Puppies are vaccinated multiple times because new born puppies start their lives with antibodies that they receive from their mother. If the mother has a strong immunity, the puppies will get their immunity by acquiring antibodies from the colostrum that comes in the first few days of the mother's milk supply. The problem is that these antibodies do not stay with a puppy for a predictable amount of time. They give immunity to the puppy anywhere from 6-15 weeks. Ideally one vaccine should be given exactly one week after these antibodies get down to a level of not providing immunity to disease. The number of antibodies that a puppy has gets smaller all the time but at a variable rate. If a vaccine is given when the antibody level is high enough to protect from disease or even when it is a little lower than that threshold for disease protection, the maternal antibodies will wipe out the vaccine rendering it totally inaffective. The key is to time the vaccine perfectly so that the puppy is left unprotected for a minimal amount of time. However, even with perfect timing, there is still a period of about a week that the antibodies are too low to prevent disease, but too high to allow a vaccine to do its work. The traditional method of trying to minimize this period of time where the puppy is unprotected is to vaccinate over and over until eventually you hit on the correct timing. Some vets will vaccinate even every 2 weeks. But even with every 2 week vaccinations, a puppy could be left unprotected for up to 3 weeks.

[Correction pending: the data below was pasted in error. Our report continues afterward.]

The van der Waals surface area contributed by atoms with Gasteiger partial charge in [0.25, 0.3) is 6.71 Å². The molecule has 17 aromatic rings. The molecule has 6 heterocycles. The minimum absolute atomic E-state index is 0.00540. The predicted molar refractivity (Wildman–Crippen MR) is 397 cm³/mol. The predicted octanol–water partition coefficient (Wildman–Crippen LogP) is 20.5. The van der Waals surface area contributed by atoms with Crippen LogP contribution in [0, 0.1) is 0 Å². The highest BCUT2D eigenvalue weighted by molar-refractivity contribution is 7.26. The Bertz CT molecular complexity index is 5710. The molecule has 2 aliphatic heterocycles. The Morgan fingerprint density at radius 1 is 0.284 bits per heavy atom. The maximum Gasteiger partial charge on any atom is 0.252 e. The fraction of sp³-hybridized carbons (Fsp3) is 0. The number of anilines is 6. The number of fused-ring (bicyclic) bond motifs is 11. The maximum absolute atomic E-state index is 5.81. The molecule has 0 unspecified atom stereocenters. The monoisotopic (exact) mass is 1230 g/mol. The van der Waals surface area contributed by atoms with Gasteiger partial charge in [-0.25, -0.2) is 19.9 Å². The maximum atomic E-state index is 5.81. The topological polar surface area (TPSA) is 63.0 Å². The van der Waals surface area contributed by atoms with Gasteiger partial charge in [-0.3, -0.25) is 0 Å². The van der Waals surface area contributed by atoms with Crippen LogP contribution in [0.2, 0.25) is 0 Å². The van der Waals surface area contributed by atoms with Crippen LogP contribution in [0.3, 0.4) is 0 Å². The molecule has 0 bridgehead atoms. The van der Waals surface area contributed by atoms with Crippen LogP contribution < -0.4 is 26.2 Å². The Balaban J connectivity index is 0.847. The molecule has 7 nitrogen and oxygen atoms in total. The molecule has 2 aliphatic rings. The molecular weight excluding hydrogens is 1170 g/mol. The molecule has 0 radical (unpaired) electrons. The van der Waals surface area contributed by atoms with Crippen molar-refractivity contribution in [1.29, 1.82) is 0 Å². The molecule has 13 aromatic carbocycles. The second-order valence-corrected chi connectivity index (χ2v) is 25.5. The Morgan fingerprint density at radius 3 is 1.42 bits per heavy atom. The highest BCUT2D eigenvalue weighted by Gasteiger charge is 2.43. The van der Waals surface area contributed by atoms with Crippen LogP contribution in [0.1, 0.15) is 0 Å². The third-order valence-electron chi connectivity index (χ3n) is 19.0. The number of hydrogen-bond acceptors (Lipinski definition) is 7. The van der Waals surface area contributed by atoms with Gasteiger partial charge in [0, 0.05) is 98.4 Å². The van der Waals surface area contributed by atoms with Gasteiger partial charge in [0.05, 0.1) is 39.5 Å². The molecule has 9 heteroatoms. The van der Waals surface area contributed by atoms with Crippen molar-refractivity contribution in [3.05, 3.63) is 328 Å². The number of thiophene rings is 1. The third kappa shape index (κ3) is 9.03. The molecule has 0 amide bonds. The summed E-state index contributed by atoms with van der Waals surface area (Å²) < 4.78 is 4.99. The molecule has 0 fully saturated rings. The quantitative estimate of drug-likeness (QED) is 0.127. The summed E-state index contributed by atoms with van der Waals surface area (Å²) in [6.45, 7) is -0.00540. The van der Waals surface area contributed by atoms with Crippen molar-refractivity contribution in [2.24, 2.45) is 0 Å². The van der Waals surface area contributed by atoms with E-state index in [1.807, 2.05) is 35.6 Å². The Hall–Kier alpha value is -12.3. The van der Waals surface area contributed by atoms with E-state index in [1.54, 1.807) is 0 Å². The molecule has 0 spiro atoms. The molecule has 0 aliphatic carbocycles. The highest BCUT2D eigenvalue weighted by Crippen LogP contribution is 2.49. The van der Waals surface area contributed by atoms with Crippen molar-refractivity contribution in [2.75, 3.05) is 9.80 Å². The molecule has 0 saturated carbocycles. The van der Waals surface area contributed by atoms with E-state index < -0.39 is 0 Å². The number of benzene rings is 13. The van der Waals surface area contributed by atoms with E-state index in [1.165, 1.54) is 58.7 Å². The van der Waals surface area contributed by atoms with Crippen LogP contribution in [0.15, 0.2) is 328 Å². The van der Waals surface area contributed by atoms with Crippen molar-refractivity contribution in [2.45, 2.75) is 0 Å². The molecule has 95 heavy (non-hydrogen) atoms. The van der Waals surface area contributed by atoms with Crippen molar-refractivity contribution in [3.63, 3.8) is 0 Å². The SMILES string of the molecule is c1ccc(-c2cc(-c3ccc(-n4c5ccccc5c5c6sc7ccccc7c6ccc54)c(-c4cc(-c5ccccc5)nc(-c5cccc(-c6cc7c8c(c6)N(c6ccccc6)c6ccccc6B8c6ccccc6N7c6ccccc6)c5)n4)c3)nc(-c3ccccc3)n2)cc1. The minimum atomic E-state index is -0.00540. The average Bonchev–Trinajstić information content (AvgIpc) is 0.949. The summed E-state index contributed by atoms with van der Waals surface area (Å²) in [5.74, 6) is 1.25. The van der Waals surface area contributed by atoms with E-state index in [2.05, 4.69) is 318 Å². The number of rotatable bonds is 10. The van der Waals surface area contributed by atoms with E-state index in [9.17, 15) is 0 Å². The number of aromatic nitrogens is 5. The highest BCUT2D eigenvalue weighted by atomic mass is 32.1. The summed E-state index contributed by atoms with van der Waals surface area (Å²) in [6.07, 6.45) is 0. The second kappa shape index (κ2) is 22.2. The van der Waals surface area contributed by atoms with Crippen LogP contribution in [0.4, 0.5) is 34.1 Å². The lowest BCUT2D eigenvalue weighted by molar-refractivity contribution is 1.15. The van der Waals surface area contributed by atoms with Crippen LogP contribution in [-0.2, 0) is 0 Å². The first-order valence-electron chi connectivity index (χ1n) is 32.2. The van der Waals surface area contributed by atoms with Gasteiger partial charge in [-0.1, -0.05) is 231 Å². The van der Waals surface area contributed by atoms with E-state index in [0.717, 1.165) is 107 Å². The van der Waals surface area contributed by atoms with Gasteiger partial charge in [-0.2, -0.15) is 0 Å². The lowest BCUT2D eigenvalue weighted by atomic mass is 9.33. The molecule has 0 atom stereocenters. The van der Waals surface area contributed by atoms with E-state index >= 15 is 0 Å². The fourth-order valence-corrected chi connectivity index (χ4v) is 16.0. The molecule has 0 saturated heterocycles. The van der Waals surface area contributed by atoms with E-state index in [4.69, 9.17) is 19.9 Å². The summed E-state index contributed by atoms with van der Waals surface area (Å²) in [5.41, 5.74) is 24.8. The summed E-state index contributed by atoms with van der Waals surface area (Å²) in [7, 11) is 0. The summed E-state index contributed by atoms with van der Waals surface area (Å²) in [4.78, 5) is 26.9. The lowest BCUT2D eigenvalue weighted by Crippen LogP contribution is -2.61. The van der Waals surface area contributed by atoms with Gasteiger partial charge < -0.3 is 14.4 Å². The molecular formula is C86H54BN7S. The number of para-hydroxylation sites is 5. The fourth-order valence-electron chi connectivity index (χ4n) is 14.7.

For example, a puppy gets vaccinated at 7 weeks and his mother's antibodies had just gotten to a level of not protecting him at 6 weeks 1 day, but were still high enough to knock out the vaccine 6 days later at 7 weeks. Then you get the next vaccine at 9 weeks. That puppy has been unprotected from 6 weeks 1 day through 9 weeks, almost 3 weeks in spite of the fact that he had already received two vaccines that would have worn down his young undeveloped immune system. Expose that puppy to Parvo and he would have a harder time with the disease than a puppy who had never seen a vaccination. Throw in the fact that a vet's office is one of the best places for a puppy to be exposed to disease and a grim picture is being painted of what can happen even with early vaccinations.